Peaceful protests vs. violent protests
The 1966 riots also served as an educational tool for Cleveland schools last year before the verdict for Cleveland Police officer Michael Brelo. He was found not guilty last May in the 2012 shooting deaths of two unarmed suspects.
Anticipating protests, Cleveland schools CEO Eric Gordon asked the district social studies content manager, Gayle Gadison, to create a lesson plan so teachers could prepare their students for the protests.
Gadison used the Hough riots as well as 1968’s Glenville Riots and last year’s unrest in Baltimore to illustrate what a place looks like before and after a protest.
“What happens after the fires are out, after the streets are swept up and the trash is picked up? What happens then?”asked Gadison.
The lesson, presented to 8 th graders and high school students, includes questions for students to answer as if their house was damaged in a protest.
“Where will you live until your house is repaired? Where will you shop for groceries? Where will you get your hair cut?”
Gadison’s presentation also looks at the economic effect of the riots, with images of Cleveland’s east side businesses pre-riots and a glimpse at the neighborhood today. From there, teachers use the 1965 March from Selma to Montgomery as an example of a peaceful protest. Then, students decide if they think participating in a violent protest is worth it.
“We wanted them to use this information to inform the actions they would take in order to affect change,” said Gadison.
An “independent study” for some students
For 13-year old Jane Nilson, learning about the Hough riots was an independent study.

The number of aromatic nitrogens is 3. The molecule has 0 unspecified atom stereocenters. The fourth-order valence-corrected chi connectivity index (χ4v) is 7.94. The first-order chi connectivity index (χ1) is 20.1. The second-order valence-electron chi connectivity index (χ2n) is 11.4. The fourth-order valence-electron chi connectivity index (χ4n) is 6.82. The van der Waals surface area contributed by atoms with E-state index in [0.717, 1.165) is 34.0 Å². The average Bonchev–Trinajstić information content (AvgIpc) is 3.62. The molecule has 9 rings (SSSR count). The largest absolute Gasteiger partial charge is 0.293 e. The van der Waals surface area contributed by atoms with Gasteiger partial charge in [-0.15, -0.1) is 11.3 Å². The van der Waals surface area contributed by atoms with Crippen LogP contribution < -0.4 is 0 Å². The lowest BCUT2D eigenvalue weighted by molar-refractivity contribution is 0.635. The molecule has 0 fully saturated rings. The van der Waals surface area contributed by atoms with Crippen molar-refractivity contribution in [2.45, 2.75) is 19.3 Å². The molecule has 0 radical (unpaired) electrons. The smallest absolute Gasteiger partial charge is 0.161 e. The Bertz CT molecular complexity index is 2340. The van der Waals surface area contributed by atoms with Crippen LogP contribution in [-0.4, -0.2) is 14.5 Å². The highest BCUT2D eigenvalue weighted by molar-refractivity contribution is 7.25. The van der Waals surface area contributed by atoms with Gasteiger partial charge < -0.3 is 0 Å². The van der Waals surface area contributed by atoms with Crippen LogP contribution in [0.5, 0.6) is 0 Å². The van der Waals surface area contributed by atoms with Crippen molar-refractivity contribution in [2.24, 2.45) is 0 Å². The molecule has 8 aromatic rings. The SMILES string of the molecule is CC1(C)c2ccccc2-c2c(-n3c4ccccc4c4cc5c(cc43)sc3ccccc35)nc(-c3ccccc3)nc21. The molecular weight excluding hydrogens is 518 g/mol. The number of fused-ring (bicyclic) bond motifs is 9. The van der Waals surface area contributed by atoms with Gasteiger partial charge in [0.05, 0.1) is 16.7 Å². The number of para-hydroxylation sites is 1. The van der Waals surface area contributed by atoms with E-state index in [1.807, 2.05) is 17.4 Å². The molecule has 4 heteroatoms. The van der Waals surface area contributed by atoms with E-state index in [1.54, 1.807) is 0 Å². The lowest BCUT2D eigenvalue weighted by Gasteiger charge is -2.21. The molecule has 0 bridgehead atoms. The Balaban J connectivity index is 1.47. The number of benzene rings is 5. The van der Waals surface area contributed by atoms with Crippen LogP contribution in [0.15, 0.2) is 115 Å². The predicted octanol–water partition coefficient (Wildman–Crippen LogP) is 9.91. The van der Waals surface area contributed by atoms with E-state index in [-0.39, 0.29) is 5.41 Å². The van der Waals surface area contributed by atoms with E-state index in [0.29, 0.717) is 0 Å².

“The title of my paper is Cleveland’s Hough Riots: the violent encounter that ushered in new hope for African-American leadership and municipal reform,” read Nilson.
She attends the Birchwood school, a small private elementary and middle school on Cleveland’s west side. Part of the middle school’s social studies curriculum is the national History Day competition, where students choose a topic to research and present a paper, website, documentary (etc.) first at a district-wide level.
“The first thing that came up when I was looking for ‘civil rights and Cleveland’ was the Hough Riots,” said Nilson. “My teacher helped me decide on this. The more I read about it, the more interested I became.”
If a student does well, they go to states and then onto nationals. Nilson placed 6 th in the nation with her paper on Hough. She also took home the competition’s Civil Rights History Award...and a new love of Cleveland.
“When I started writing the paper, I sort of connected with the city’s history in a way I hadn’t before,” said Nilson.
Nilson’s history teacher, Connie Miller, said at least 2 previous students chose the Hough riots as their History Day topic...and that provides an opportunity to learn about the complexities of the riots.
“There were triggers to what happened,” said Miller. “There were reasons for what happened - not that it justifies what happened, but there were many different angles to look at the topic from.”
And soon, Clevelanders won’t have to go back to the classroom to learn more about Hough. Next November, the Western Reserve Historical Society will open their ‘Cleveland Starts Here’ exhibit, which will include information on the Hough and Glenville Riots as part of the city’s history.
Hear Jane Nilson read the last paragraph of her paper on the Hough Riots, which took home the national History Day’s Civil Rights History Award.